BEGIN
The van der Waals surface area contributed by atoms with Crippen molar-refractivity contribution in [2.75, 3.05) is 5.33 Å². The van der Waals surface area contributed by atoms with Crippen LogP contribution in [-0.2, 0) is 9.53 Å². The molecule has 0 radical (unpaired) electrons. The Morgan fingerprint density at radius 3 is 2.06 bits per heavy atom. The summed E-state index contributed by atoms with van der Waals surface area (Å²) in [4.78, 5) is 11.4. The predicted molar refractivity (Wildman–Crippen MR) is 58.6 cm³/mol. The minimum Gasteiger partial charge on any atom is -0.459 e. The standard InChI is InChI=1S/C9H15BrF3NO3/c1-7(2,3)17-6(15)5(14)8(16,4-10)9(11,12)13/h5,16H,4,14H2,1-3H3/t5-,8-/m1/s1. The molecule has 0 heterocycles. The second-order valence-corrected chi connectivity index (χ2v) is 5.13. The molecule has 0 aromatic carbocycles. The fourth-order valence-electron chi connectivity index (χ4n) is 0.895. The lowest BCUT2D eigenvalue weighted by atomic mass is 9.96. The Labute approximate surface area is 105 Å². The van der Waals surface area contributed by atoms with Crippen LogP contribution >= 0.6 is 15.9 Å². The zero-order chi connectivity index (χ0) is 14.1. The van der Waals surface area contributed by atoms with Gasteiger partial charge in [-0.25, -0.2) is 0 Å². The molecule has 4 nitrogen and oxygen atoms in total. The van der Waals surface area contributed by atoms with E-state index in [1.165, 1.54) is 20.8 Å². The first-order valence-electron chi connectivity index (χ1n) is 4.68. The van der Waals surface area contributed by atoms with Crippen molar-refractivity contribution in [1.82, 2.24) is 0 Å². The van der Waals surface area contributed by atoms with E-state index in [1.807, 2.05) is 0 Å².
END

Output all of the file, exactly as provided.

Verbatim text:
The van der Waals surface area contributed by atoms with Crippen molar-refractivity contribution in [2.75, 3.05) is 5.33 Å². The van der Waals surface area contributed by atoms with Crippen LogP contribution in [-0.2, 0) is 9.53 Å². The molecule has 0 radical (unpaired) electrons. The Morgan fingerprint density at radius 3 is 2.06 bits per heavy atom. The summed E-state index contributed by atoms with van der Waals surface area (Å²) in [4.78, 5) is 11.4. The predicted molar refractivity (Wildman–Crippen MR) is 58.6 cm³/mol. The minimum Gasteiger partial charge on any atom is -0.459 e. The standard InChI is InChI=1S/C9H15BrF3NO3/c1-7(2,3)17-6(15)5(14)8(16,4-10)9(11,12)13/h5,16H,4,14H2,1-3H3/t5-,8-/m1/s1. The molecule has 0 heterocycles. The second-order valence-corrected chi connectivity index (χ2v) is 5.13. The molecule has 0 aromatic carbocycles. The fourth-order valence-electron chi connectivity index (χ4n) is 0.895. The lowest BCUT2D eigenvalue weighted by atomic mass is 9.96. The Labute approximate surface area is 105 Å². The van der Waals surface area contributed by atoms with Crippen LogP contribution >= 0.6 is 15.9 Å². The zero-order chi connectivity index (χ0) is 14.1. The van der Waals surface area contributed by atoms with Gasteiger partial charge in [-0.25, -0.2) is 0 Å². The molecule has 4 nitrogen and oxygen atoms in total. The van der Waals surface area contributed by atoms with E-state index in [1.165, 1.54) is 20.8 Å². The first-order valence-electron chi connectivity index (χ1n) is 4.68. The van der Waals surface area contributed by atoms with Crippen molar-refractivity contribution in [1.82, 2.24) is 0 Å². The van der Waals surface area contributed by atoms with E-state index in [1.807, 2.05) is 0 Å².